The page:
Sunday, December 23, 2007

The Christmas Train is Coming and I've Strayed onto the Tracks

(Hmm...one day I might write a country and western song called that)

Christmas starts tomorrow for us, with Martin's immediate family. We're doing Christmas lunch and presents on Christmas Eve, which has become something of a tradition, except for the years we're in Tassie for Christmas. On Christmas day we're having a quiet day at home and then seeing Martin's extended family in the evening, at his Aunt's house in Williamstown. The kids had a ball there last year, I'm looking forward to it, though I always miss my own family when we do a Melbourne Christmas. We wrapped all our presents last night. I am making some things too that aren't quite finished. A bag for Una with a big girl on it and I've written a fairy tale for Fred called The Robber Princess (based on a character she invented when we were in Queensland) which needs to be bound. Martin and I have already done some illustrations.

I've been feeling a bit spiritually bereft this Christmas and churning over what we can do next year to make Christmas feel a bit more meaningful. We're not Christians (I grew up going to Church sporadically but pretty much the whole family gave it up before i hit teenhood), but I do yearn for some kind of ritual or ceremony. I love the idea of Carols by Candlelight but it's become increasingly more commercial everywhere - too many ex-Australian idols warbling up and down the scales so that it's physically impossible to sing along to any of the carols. Ach. Or maybe it is just the melancholy that is Christmas, the belief that other people elsewhere do it properly and with the kind of golden grace saved for Christmas specials, combined with an air of nostalgia for Christmases past, when I believed in Santa and Jesus and the magic of Christmas. Maybe Christmas is only really magical when you're not responsible for making it be.

Anyway, food. We're going to roast a leg of lamb for Christmas lunch and have it with this:

Dani's Raspberry and Feta salad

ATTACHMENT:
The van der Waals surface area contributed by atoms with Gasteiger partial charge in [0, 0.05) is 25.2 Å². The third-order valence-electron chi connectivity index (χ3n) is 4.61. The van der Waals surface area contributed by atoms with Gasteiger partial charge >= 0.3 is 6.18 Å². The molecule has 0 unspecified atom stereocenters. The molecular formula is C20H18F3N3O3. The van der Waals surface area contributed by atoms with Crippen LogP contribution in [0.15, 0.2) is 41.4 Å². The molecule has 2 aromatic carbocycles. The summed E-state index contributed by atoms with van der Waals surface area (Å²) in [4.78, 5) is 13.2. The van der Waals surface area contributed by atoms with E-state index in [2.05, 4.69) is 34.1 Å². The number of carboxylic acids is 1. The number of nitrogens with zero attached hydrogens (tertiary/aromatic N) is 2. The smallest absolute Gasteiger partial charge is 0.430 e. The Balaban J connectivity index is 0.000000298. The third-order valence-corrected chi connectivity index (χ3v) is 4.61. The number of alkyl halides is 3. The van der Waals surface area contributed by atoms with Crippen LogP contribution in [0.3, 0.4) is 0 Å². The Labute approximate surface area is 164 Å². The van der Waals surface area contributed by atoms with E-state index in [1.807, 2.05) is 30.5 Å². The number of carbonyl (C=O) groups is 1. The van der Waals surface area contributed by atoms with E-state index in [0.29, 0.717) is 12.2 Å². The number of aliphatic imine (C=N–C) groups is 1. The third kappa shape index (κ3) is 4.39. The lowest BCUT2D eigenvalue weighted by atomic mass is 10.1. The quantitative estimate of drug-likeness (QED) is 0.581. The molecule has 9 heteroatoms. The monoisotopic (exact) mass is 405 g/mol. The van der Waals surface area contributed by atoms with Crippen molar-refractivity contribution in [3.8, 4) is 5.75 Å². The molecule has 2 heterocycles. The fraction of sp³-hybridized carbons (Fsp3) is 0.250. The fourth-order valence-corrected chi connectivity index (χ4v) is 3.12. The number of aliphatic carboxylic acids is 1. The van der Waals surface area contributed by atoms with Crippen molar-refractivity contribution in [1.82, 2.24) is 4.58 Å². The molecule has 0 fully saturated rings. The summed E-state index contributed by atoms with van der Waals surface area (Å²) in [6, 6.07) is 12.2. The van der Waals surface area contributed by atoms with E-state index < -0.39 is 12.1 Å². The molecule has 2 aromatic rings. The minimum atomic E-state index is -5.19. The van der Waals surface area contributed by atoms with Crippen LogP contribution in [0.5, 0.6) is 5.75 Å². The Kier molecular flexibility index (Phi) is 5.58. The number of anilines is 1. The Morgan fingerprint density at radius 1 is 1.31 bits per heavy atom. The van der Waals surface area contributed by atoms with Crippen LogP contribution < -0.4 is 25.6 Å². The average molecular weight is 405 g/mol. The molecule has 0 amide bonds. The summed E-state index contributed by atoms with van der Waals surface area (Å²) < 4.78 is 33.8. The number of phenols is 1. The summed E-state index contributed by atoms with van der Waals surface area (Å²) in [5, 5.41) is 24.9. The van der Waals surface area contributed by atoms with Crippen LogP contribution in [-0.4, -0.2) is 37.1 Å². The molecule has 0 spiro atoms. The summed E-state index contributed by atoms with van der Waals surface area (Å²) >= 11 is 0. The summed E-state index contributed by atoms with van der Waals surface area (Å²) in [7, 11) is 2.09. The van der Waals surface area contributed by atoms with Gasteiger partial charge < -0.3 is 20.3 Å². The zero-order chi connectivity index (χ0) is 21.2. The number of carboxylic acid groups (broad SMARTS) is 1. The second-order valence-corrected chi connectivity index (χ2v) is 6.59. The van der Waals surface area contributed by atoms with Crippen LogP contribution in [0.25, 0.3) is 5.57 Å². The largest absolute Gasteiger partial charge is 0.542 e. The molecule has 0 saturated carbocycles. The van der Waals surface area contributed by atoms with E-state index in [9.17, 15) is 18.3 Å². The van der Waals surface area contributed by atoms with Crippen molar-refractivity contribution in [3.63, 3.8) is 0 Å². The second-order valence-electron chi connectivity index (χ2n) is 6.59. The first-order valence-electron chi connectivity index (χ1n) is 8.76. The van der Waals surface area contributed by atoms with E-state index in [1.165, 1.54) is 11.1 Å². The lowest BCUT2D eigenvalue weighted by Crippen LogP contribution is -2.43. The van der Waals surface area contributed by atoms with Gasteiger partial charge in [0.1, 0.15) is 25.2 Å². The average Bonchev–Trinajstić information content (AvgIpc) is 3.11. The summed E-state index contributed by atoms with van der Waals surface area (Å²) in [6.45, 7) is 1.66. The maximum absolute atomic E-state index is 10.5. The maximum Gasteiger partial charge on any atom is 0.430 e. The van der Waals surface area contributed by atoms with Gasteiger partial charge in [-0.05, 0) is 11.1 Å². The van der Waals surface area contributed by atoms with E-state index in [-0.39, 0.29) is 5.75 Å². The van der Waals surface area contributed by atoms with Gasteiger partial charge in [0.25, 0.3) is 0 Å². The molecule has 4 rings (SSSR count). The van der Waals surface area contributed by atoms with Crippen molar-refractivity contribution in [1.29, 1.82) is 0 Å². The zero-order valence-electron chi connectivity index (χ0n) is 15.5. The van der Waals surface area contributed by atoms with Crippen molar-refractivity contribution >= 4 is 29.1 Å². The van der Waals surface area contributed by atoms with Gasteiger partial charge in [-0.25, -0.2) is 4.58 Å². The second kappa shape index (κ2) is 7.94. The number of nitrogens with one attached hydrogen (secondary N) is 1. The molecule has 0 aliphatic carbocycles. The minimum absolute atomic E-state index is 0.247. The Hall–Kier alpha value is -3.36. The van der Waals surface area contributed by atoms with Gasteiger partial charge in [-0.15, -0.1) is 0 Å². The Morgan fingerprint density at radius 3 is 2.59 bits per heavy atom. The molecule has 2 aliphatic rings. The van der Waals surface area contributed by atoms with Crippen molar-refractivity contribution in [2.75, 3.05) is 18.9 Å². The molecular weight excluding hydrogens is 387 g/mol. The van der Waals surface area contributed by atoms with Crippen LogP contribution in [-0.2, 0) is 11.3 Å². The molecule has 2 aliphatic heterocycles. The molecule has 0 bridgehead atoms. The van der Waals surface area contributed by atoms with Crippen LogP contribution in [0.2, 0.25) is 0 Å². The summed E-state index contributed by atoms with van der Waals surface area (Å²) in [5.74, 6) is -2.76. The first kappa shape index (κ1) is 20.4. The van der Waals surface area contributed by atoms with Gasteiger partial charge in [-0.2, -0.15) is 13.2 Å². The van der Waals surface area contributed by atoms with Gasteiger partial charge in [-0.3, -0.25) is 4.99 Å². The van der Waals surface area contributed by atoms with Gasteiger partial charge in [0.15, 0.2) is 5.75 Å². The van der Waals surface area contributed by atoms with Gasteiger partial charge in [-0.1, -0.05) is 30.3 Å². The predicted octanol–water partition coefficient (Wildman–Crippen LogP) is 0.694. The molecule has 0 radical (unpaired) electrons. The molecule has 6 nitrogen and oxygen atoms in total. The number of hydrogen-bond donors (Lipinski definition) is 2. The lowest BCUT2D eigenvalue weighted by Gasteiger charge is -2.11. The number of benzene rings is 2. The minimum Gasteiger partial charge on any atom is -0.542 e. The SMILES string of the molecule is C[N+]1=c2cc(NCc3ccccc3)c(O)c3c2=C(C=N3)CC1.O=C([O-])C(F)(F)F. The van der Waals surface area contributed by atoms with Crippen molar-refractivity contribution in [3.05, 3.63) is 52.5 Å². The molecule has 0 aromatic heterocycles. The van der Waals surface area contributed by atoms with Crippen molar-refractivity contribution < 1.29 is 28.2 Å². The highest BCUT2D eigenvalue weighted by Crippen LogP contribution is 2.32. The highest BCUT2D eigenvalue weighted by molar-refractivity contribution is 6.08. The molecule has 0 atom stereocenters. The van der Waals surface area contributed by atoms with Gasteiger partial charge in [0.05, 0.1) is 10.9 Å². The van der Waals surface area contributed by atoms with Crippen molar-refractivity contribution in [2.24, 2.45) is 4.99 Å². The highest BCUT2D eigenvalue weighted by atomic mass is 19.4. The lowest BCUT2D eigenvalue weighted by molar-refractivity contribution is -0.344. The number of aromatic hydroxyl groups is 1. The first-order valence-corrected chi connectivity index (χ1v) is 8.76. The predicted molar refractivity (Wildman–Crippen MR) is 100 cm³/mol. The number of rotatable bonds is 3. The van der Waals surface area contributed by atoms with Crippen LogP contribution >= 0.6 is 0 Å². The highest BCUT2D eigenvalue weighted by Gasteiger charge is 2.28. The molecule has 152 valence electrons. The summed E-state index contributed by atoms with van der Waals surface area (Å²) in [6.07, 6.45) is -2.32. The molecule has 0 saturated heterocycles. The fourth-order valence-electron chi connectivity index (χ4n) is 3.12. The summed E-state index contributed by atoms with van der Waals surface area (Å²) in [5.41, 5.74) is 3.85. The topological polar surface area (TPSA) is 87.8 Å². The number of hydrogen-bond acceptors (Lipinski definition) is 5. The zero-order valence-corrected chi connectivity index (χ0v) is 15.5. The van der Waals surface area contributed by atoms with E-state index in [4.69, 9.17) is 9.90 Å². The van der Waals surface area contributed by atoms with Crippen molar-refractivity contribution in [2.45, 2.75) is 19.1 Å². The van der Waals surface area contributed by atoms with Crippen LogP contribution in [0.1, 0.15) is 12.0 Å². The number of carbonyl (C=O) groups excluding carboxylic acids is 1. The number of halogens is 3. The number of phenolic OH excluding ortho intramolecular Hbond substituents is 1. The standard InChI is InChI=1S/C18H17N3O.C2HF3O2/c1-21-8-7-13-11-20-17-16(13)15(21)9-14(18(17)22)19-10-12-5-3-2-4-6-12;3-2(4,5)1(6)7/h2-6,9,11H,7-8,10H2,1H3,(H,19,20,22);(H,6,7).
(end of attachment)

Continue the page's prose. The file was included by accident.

300g raspberries (frozen will work if fresh are too overpriced)
1/4 cup vinegar
1/4 cup honey
500g mixed salad greens
150g crumbled feta (bulgarian is perfect for this)
1/2 cup chopped hazelnuts, toasted
Stir 1/2 berries into vinegar. Stand 1/2 hour. Puree with honey and season to taste.
Just before serving, combine all salad ingredients and dress.

Dessert will be chocolate shiraz raisins and a quiet afternoon in front of the Are You Being Served? Christmas specials DVD as we recharge our batteries for a big night of watching the children degrade into general feralness.

Boxing day is Martin's birthday.

The day after is mine.

What's everyone else doing for Christmas day? Recipes strongly encouraged.

8 comments:

Anonymous said...

This afternoon on the radio I heard about an English poet (whose name escapes me of course) who has written some lovely traditional-sounding but non-religious carols, because she's an atheist but loves singing 'em. I want them. They have Christmassy themes like the wonder of babies generally, being nice to homeless people, kindness and charity and so forth but without all the explicit God/Saviour of the world stuff. I would love to have a non-religious carol-singing night with the children tradition at Christmas time, what do you reckon?

Kate C

Frangipani said...

Second line
"With Johnny Cash and Jesus and a mystery guy called Max"

Recipe as requested:

Tangy Apricot Balls

1 cup dried apricots
(Aus are yummiest but Turkish are a more realistic price)
1/2 cup siltanas
1/2 cup ground almonds
zest of 1 orange
zest of 1 lemon
1 dessertspoon orange blossom water
1 tablespoon lemon jiuce
1/2 cup toasted sesame seeds

Place all ingredients except sesame seeds in food processor. Process until mixture clumps into a ball.

With damp hands roll mixture in small balls. Roll balls in sesame seeds.

Put on a plate in fridge and leave to harden. Keep in fridge in a covered airtight container.

Keeps quite well but doesn't last long.

lili said...

we do the very traditional english christmas dinner, with turkey and ham and stuffing and bread sauce and pudding and mince pies.

bestest mince pies ever recipe:

100g raisins
100g sultanas
100g currants
50 g each of dates, glace cherries, flaked almonds and candied peel
4 tablespoons of brandy
1 tsp each of nutmeg, ginger and mixed spice
1 overripe banana